What is Geogrid? How Geogrids Work

What is Geogrid? How Geogrids Work

Geogrids are a subgroup of geosynthetics notable for their open apertures for use in reinforcement.  They comprise three main categories based on construction style; knitted and woven polyester or fiberglass grids that have been coated with PVC or other additives, extruded polypropylene and HDPE plastic geogrids, and welded rod or strap geogrids.  

What Is Geogrid Used For?

Also known as geogrid mesh, geogrid is a type of geosynthetic primarily used for soil or ground stabilization and reinforcement. Commonly used in construction, it offers a solid base that can help stabilize the soil. In pavement structures, the geogrids are placed at the bottom or within the layers of the pavement system, improving its load capacity under repeated foot or vehicle traffic.

Geogrids can also increase the service life of pavements by stabilizing the subgrade and reducing their vulnerability to the elements such as water, sunlight and chemicals. Geogrids can help prevent cracking and potholes which can damage pavements. When building roadways, thick bases are needed for the foundation to improve stability, but this can cost a lot of money. Installing geogrids for soil reinforcement is a cost-effective solution that offers the same level of stability and increases the roadway's service life at the same time.

Geogrids for Slope Reinforcement

Geogrids are also used in retaining walls by reinforcing the soil backfill, preventing movement from behind the wall. It's safe to build steeper and higher walls with geogrids since they can hold the backfill together. Using geogrids for slope reinforcement such as in a retaining wall is more cost-effective because there's no need to purchase additional materials to hold back the soil behind it, since geogrids can achieve this task. Walls with geogrid systems are also more flexible and resistant to the effects of earthquakes.

How Does A Geogrid Work?

Geogrids are made with polymeric or polymer materials and are resistant to UV radiation, chemicals and mechanical damage. Easily installed, geogrids serve as reinforcing material that prevents soil movement behind a retaining wall or beneath a pavement. They achieve this through their apertures — the open spaces between the ribs — which help create interlocking pockets that hold the material better. Geogrids also help distribute weight evenly, keeping the structure safer and more stable.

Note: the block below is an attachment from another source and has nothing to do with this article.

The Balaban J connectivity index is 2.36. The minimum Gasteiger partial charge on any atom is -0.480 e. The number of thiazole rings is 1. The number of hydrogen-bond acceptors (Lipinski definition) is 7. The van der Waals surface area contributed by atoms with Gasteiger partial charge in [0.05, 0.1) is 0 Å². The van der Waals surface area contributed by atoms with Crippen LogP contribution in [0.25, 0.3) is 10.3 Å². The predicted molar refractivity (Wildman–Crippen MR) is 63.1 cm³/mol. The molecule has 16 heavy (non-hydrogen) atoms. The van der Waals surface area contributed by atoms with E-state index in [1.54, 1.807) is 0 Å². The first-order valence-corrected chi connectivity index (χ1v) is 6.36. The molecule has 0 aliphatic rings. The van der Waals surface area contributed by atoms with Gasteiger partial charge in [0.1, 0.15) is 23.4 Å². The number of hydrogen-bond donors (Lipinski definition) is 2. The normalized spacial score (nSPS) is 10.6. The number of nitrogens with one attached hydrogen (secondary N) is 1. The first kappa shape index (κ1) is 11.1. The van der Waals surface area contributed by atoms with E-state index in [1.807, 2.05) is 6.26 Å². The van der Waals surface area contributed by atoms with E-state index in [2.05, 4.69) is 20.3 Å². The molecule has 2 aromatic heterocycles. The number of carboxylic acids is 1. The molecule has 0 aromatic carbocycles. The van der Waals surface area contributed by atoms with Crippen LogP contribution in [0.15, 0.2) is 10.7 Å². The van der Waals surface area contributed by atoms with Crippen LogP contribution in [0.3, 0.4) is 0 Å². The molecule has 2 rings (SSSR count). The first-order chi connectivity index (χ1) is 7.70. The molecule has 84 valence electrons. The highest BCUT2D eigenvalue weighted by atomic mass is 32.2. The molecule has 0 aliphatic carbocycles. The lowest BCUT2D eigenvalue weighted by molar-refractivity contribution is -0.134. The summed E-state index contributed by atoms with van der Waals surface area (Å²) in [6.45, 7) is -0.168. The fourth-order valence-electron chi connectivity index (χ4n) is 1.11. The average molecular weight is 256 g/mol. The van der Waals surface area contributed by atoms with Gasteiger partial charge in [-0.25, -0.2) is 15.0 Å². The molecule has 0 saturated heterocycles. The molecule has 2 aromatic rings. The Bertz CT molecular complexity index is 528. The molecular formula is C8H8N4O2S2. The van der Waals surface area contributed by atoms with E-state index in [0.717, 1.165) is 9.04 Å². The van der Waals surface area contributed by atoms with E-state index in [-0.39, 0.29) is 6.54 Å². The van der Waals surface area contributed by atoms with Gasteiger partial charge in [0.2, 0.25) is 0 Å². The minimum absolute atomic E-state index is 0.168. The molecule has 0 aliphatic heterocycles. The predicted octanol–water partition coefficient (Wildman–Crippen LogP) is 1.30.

Visualize holding compacted soil in one hand and using the other hand to press down on it. The soil loses its shape; it may spread out or become flatter. When the compacted soil is placed in a mold, it prevents it from crumbling or spreading. If installed in a structure, the mold prevents soil movement, creating a solid, stable base. This is what a geogrid does.

The polymer material in geogrids is stretched out to strengthen the ribs, ensuring it can withstand the tension and pressure from the materials filling up the apertures. When buying geogrids, look at the thickness of the rib, tensile loads and the aperture area to determine if it can withstand the pressure or tension. Contact us for high-quality geogrids for construction projects.

How Geogrids Stabilize the Soil

Geogrids stabilize the soil through the tension membrane effect which is based on vertical stress distribution. When the sheet is placed within the soil, it acts as a supporting structure, creating a tension membrane that helps even out soil distribution. The framework helps prevent issues such as differential settlement or subsidence.

Compared to other geotextiles, the load-bearing capacity of geogrids is much higher, ensuring the stability of the structure above it. Geogrids also increase road performance and safety of the pavements through lateral restraint. Without a geogrid, a large vehicle driving over the pavement can move the soil beneath, affecting the stability of the pavement. Geogrids prevent this shift, since they hold the soil firmly in place via the apertures, ribs and nodes.

Types of Geogrids

Several types of geogrids are available in the market and are manufactured for different construction projects or applications. Two of the most common geogrids are uniaxial and biaxial.

Uniaxial Geogrids

Ideal for slope reinforcement or wall applications, uniaxial geogrids have rectangular apertures and offer high tensile strength in just one direction. While it's more affordable, it's not suited for roads or pavements where the pressure is distributed in both directions. Landfill liner systems, retaining walls and steep slopes can benefit from this type of geogrid.

Biaxial Geogrids

Designed with square apertures, a biaxial geogrid is ideal for pavements or road applications because it offers high tensile strength in both directions. Like uniaxial geogrids, biaxial versions are suitable for use in slope or wall applications. When compared to uniaxial geogrids, biaxial geogrids are more economical because there's no need to increase aggregate layer thickness, which costs more money. Contractors can use biaxial geogrids when working on weak subgrades, unpaved roads and airport runways.

Get in Touch Today

Geogrids, whether uniaxial or biaxial, promote soil stabilization and offer efficient distribution of loads. They can help reduce construction project costs or maintenance needs. We sell different types of geogrids and geotextiles used for multiple applications. Please contact us today.

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